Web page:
One of my favorite examples of this was the interactive Shamanic Transformation tent on the main camping drag by the general store (I forget the corner). A team of professional stylists from a hip So. Cal. salon (more details later) provided hair styling and coloring, air-brushing and makeup, accessories and tattoos; in order to transform and empower fans. I watched and filmed the process as one woman was turned into this fierce Thunderdome warrior with feathers and 80’s floofy Mohawk. It looked killer. I even caved in and let them style me a sweet Mohawk with red accents running around my head. I loved it and consequently received a bunch of compliments over the next 24 hours – not something a 34 year old dude like me typically receives. More frequently it’s like, “you have hair?”
The only negative comment I have about these experiences is that due to one camping ground being cut off from the rest (mine!) these experiences were almost inaccessible for many. The disabled or handicap who should have had priority access were almost denied access for half of the festival when shuttles and promised paths across the festival grounds were not provided as promised by Festival 8 literature. Many I spoke to in this camp ground (which included a very large number of non-disabled fans) had no idea that interactive experiences were even available on the other side of the Fest. With camera gear it was nearly impossible to get over there in the 90+ degree weather. I managed to con a cart driver into zipping me over and picking me up after I filmed. Whew!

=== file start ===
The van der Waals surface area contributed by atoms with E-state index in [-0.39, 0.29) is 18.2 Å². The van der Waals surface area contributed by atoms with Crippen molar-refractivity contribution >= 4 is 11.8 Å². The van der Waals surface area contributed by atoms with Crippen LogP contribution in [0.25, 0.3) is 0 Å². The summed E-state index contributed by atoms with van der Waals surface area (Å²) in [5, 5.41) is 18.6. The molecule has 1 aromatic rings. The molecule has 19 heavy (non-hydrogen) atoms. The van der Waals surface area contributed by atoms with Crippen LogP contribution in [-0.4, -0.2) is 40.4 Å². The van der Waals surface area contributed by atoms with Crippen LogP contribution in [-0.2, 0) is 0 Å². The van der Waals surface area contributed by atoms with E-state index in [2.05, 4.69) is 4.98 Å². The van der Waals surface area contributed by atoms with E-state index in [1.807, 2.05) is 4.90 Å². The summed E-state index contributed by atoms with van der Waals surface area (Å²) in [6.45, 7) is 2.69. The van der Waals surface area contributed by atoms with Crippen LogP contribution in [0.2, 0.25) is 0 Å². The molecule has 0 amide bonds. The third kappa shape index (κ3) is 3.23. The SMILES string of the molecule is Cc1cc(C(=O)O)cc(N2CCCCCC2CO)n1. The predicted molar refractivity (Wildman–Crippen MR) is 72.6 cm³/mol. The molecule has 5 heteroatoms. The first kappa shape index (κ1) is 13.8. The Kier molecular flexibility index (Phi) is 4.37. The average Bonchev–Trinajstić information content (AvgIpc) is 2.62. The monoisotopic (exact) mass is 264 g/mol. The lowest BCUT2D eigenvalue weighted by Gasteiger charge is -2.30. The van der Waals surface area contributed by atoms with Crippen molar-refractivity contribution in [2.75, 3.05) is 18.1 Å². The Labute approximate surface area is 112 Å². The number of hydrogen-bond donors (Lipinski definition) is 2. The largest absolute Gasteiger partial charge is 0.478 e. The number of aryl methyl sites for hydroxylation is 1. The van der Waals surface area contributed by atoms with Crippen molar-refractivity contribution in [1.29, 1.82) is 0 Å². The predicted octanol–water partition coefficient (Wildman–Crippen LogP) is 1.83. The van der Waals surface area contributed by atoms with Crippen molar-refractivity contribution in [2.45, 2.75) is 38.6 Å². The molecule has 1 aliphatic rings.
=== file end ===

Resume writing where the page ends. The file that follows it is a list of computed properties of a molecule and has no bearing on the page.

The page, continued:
Inside the venue, a ring of overpriced vendors led to an expansive field. As you wandered across the field you could check out a variety of looming metal sculptures, robot battles, the coil, the Phish music tent to remix a track, too many clothing vendors for inside (if you ask me) and great booths set up by Waterwheel and Head Count. Of course the Ferris wheel at the far end of the venue loomed in the distance. The best part that the massive capacity field was nowhere close to being filled. What the people on the floor every night didn’t realize was that the real party was on the lawn! With very low hanging delayed relay speaker towers pointing straight at your face from 20 feet in the air, the crisp treble from the floor speakers mixed with the strong bass pumping out of the relay speaker provided for an amazing sound experience combined with a all out free-for-all dance floor. To top it all off, the two hearing disabled translators stood on raised platform directly below the relay speaker and put on their own show. It was nothing short of amazing. They not only signed the lyrics to Phish songs (Guelah Papyrus was interesting) but expressed the music between lyrics with such passion and expressive dancing that it was beyond interpretive art as much as language.
The shows were interesting to say the least. From the first set I had the feeling that Phish was almost crossing songs that could kill the final two sets off their list. Time Turns Elastic, check. However, they were going through their usual suspects with a strange comfort. I perceived it as Phish trying to develop and find their new sound throughout the year, and finally getting comfy with it. As the sets progressed, I noticed small things like A-typical YEM accents from Page’s Clav. (our new favorite toy) and Mike dominating the grooves. Fishman was playing with a confidence and vigor that I only felt on a handful of occasions this past summer. Trey? He came out swinging. It was clear from set one that Trey had been practicing. Maybe it was the 3D movie they were making of the concerts, but Trey was trying hard, and succeeding.